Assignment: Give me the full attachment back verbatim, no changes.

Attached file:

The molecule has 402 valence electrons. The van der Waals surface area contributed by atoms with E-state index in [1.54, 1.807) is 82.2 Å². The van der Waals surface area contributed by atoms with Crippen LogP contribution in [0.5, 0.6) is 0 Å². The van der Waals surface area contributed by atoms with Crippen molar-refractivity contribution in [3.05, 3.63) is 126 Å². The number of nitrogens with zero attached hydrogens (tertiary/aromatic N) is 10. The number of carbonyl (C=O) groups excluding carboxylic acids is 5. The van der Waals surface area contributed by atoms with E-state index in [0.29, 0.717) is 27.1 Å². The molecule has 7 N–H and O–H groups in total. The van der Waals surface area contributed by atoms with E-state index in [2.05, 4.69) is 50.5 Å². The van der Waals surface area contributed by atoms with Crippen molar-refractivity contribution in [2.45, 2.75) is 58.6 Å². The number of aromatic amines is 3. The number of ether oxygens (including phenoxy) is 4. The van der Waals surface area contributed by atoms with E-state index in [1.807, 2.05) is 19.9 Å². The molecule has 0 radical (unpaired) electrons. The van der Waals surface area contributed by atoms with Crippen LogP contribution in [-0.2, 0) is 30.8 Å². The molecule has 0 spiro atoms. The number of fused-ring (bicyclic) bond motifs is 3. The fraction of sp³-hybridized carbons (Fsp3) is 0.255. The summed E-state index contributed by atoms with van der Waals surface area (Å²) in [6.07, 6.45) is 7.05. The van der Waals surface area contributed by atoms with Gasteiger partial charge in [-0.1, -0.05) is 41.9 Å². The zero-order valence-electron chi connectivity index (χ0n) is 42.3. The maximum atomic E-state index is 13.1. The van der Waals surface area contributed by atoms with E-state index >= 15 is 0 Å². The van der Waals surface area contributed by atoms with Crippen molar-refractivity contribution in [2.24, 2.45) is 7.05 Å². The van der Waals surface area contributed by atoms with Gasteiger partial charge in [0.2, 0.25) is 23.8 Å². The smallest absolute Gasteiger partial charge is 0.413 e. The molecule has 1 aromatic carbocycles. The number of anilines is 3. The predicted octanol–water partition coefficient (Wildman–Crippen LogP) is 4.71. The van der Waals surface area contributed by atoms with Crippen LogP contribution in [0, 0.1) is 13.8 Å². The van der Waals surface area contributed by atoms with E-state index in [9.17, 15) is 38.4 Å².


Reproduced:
The molecule has 402 valence electrons. The van der Waals surface area contributed by atoms with E-state index in [1.54, 1.807) is 82.2 Å². The van der Waals surface area contributed by atoms with Crippen LogP contribution in [0.5, 0.6) is 0 Å². The van der Waals surface area contributed by atoms with Crippen molar-refractivity contribution in [3.05, 3.63) is 126 Å². The number of nitrogens with zero attached hydrogens (tertiary/aromatic N) is 10. The number of carbonyl (C=O) groups excluding carboxylic acids is 5. The van der Waals surface area contributed by atoms with E-state index in [0.29, 0.717) is 27.1 Å². The molecule has 7 N–H and O–H groups in total. The van der Waals surface area contributed by atoms with E-state index in [2.05, 4.69) is 50.5 Å². The van der Waals surface area contributed by atoms with Crippen molar-refractivity contribution in [2.45, 2.75) is 58.6 Å². The number of aromatic amines is 3. The number of ether oxygens (including phenoxy) is 4. The van der Waals surface area contributed by atoms with E-state index in [1.807, 2.05) is 19.9 Å². The molecule has 0 radical (unpaired) electrons. The van der Waals surface area contributed by atoms with Crippen LogP contribution in [-0.2, 0) is 30.8 Å². The molecule has 0 spiro atoms. The number of fused-ring (bicyclic) bond motifs is 3. The fraction of sp³-hybridized carbons (Fsp3) is 0.255. The summed E-state index contributed by atoms with van der Waals surface area (Å²) in [6.07, 6.45) is 7.05. The van der Waals surface area contributed by atoms with Gasteiger partial charge in [-0.1, -0.05) is 41.9 Å². The zero-order valence-electron chi connectivity index (χ0n) is 42.3. The maximum atomic E-state index is 13.1. The van der Waals surface area contributed by atoms with E-state index >= 15 is 0 Å². The van der Waals surface area contributed by atoms with Crippen molar-refractivity contribution in [2.24, 2.45) is 7.05 Å². The van der Waals surface area contributed by atoms with Gasteiger partial charge in [0.2, 0.25) is 23.8 Å². The smallest absolute Gasteiger partial charge is 0.413 e. The molecule has 1 aromatic carbocycles. The number of anilines is 3. The predicted octanol–water partition coefficient (Wildman–Crippen LogP) is 4.71. The van der Waals surface area contributed by atoms with Crippen LogP contribution in [0, 0.1) is 13.8 Å². The van der Waals surface area contributed by atoms with E-state index in [9.17, 15) is 38.4 Å².